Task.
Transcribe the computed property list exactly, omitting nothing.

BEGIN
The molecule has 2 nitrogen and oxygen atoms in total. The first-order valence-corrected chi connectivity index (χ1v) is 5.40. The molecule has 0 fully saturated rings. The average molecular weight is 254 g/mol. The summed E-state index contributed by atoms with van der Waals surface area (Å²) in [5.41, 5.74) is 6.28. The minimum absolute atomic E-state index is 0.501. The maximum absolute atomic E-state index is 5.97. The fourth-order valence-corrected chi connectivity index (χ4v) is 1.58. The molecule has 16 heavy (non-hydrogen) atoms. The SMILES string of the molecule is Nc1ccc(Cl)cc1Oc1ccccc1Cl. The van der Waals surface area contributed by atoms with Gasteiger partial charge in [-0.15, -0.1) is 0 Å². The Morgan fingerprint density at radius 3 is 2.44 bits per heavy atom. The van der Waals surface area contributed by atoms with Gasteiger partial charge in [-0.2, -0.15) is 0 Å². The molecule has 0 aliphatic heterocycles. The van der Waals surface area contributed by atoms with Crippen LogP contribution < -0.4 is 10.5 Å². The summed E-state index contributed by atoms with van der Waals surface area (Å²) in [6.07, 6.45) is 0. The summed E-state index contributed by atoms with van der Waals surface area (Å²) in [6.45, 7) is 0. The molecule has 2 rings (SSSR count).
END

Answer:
The molecule has 2 nitrogen and oxygen atoms in total. The first-order valence-corrected chi connectivity index (χ1v) is 5.40. The molecule has 0 fully saturated rings. The average molecular weight is 254 g/mol. The summed E-state index contributed by atoms with van der Waals surface area (Å²) in [5.41, 5.74) is 6.28. The minimum absolute atomic E-state index is 0.501. The maximum absolute atomic E-state index is 5.97. The fourth-order valence-corrected chi connectivity index (χ4v) is 1.58. The molecule has 16 heavy (non-hydrogen) atoms. The SMILES string of the molecule is Nc1ccc(Cl)cc1Oc1ccccc1Cl. The van der Waals surface area contributed by atoms with Gasteiger partial charge in [-0.15, -0.1) is 0 Å². The Morgan fingerprint density at radius 3 is 2.44 bits per heavy atom. The van der Waals surface area contributed by atoms with Gasteiger partial charge in [-0.2, -0.15) is 0 Å². The molecule has 0 aliphatic heterocycles. The van der Waals surface area contributed by atoms with Crippen LogP contribution < -0.4 is 10.5 Å². The summed E-state index contributed by atoms with van der Waals surface area (Å²) in [6.07, 6.45) is 0. The summed E-state index contributed by atoms with van der Waals surface area (Å²) in [6.45, 7) is 0. The molecule has 2 rings (SSSR count).